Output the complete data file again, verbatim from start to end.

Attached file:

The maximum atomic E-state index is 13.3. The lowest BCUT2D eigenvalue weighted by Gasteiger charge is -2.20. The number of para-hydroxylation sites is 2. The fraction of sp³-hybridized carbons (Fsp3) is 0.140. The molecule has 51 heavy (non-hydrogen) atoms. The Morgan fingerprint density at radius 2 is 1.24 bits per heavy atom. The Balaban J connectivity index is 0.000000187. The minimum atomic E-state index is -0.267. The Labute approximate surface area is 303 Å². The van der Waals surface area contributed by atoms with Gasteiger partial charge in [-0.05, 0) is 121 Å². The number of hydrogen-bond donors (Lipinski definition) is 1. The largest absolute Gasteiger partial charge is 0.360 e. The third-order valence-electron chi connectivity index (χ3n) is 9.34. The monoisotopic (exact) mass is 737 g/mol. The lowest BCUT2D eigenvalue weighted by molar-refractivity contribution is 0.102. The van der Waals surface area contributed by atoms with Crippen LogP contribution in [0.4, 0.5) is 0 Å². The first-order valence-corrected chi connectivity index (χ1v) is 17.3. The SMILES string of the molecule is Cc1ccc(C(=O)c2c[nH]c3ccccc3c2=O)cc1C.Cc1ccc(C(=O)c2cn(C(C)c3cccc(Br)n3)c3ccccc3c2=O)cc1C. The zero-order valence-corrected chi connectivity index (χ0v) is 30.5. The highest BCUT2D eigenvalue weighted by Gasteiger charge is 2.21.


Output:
The maximum atomic E-state index is 13.3. The lowest BCUT2D eigenvalue weighted by Gasteiger charge is -2.20. The number of para-hydroxylation sites is 2. The fraction of sp³-hybridized carbons (Fsp3) is 0.140. The molecule has 51 heavy (non-hydrogen) atoms. The Morgan fingerprint density at radius 2 is 1.24 bits per heavy atom. The Balaban J connectivity index is 0.000000187. The minimum atomic E-state index is -0.267. The Labute approximate surface area is 303 Å². The van der Waals surface area contributed by atoms with Gasteiger partial charge in [-0.05, 0) is 121 Å². The number of hydrogen-bond donors (Lipinski definition) is 1. The largest absolute Gasteiger partial charge is 0.360 e. The third-order valence-electron chi connectivity index (χ3n) is 9.34. The monoisotopic (exact) mass is 737 g/mol. The lowest BCUT2D eigenvalue weighted by molar-refractivity contribution is 0.102. The van der Waals surface area contributed by atoms with Crippen LogP contribution in [0.4, 0.5) is 0 Å². The first-order valence-corrected chi connectivity index (χ1v) is 17.3. The SMILES string of the molecule is Cc1ccc(C(=O)c2c[nH]c3ccccc3c2=O)cc1C.Cc1ccc(C(=O)c2cn(C(C)c3cccc(Br)n3)c3ccccc3c2=O)cc1C. The zero-order valence-corrected chi connectivity index (χ0v) is 30.5. The highest BCUT2D eigenvalue weighted by Gasteiger charge is 2.21.